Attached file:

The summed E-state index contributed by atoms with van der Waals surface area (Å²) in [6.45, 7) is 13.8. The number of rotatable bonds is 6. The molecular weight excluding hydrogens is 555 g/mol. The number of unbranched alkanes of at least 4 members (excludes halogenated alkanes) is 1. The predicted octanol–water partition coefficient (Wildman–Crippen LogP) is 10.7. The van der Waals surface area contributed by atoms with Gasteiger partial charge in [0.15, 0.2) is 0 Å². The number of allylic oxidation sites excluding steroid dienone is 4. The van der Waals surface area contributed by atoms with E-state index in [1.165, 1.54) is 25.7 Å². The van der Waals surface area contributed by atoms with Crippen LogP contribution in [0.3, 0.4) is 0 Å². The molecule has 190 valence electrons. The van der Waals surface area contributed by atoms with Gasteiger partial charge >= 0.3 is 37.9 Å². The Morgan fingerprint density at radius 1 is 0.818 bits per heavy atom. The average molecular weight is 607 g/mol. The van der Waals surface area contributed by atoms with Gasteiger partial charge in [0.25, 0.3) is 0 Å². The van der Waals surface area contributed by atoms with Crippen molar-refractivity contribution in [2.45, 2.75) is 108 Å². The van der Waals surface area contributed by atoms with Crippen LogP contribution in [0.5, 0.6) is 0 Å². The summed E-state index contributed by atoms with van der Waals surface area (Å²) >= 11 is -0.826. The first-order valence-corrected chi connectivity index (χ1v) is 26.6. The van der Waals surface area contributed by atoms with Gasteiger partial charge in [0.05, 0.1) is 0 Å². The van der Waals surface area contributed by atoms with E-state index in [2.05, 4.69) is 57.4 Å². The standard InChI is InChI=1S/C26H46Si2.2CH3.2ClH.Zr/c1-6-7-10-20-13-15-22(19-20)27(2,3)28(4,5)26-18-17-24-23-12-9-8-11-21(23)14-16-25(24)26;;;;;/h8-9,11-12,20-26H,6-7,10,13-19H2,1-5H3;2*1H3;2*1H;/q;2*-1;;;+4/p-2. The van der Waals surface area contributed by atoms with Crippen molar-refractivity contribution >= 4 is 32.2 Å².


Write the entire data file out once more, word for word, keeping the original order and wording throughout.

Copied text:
The summed E-state index contributed by atoms with van der Waals surface area (Å²) in [6.45, 7) is 13.8. The number of rotatable bonds is 6. The molecular weight excluding hydrogens is 555 g/mol. The number of unbranched alkanes of at least 4 members (excludes halogenated alkanes) is 1. The predicted octanol–water partition coefficient (Wildman–Crippen LogP) is 10.7. The van der Waals surface area contributed by atoms with Gasteiger partial charge in [0.15, 0.2) is 0 Å². The number of allylic oxidation sites excluding steroid dienone is 4. The van der Waals surface area contributed by atoms with E-state index in [1.165, 1.54) is 25.7 Å². The van der Waals surface area contributed by atoms with Crippen LogP contribution in [0.3, 0.4) is 0 Å². The molecule has 190 valence electrons. The van der Waals surface area contributed by atoms with Gasteiger partial charge >= 0.3 is 37.9 Å². The Morgan fingerprint density at radius 1 is 0.818 bits per heavy atom. The average molecular weight is 607 g/mol. The van der Waals surface area contributed by atoms with Gasteiger partial charge in [0.25, 0.3) is 0 Å². The van der Waals surface area contributed by atoms with Crippen molar-refractivity contribution in [2.45, 2.75) is 108 Å². The van der Waals surface area contributed by atoms with Crippen LogP contribution in [0.5, 0.6) is 0 Å². The summed E-state index contributed by atoms with van der Waals surface area (Å²) >= 11 is -0.826. The first-order valence-corrected chi connectivity index (χ1v) is 26.6. The van der Waals surface area contributed by atoms with Gasteiger partial charge in [0.05, 0.1) is 0 Å². The van der Waals surface area contributed by atoms with E-state index in [2.05, 4.69) is 57.4 Å². The standard InChI is InChI=1S/C26H46Si2.2CH3.2ClH.Zr/c1-6-7-10-20-13-15-22(19-20)27(2,3)28(4,5)26-18-17-24-23-12-9-8-11-21(23)14-16-25(24)26;;;;;/h8-9,11-12,20-26H,6-7,10,13-19H2,1-5H3;2*1H3;2*1H;/q;2*-1;;;+4/p-2. The van der Waals surface area contributed by atoms with Crippen molar-refractivity contribution >= 4 is 32.2 Å².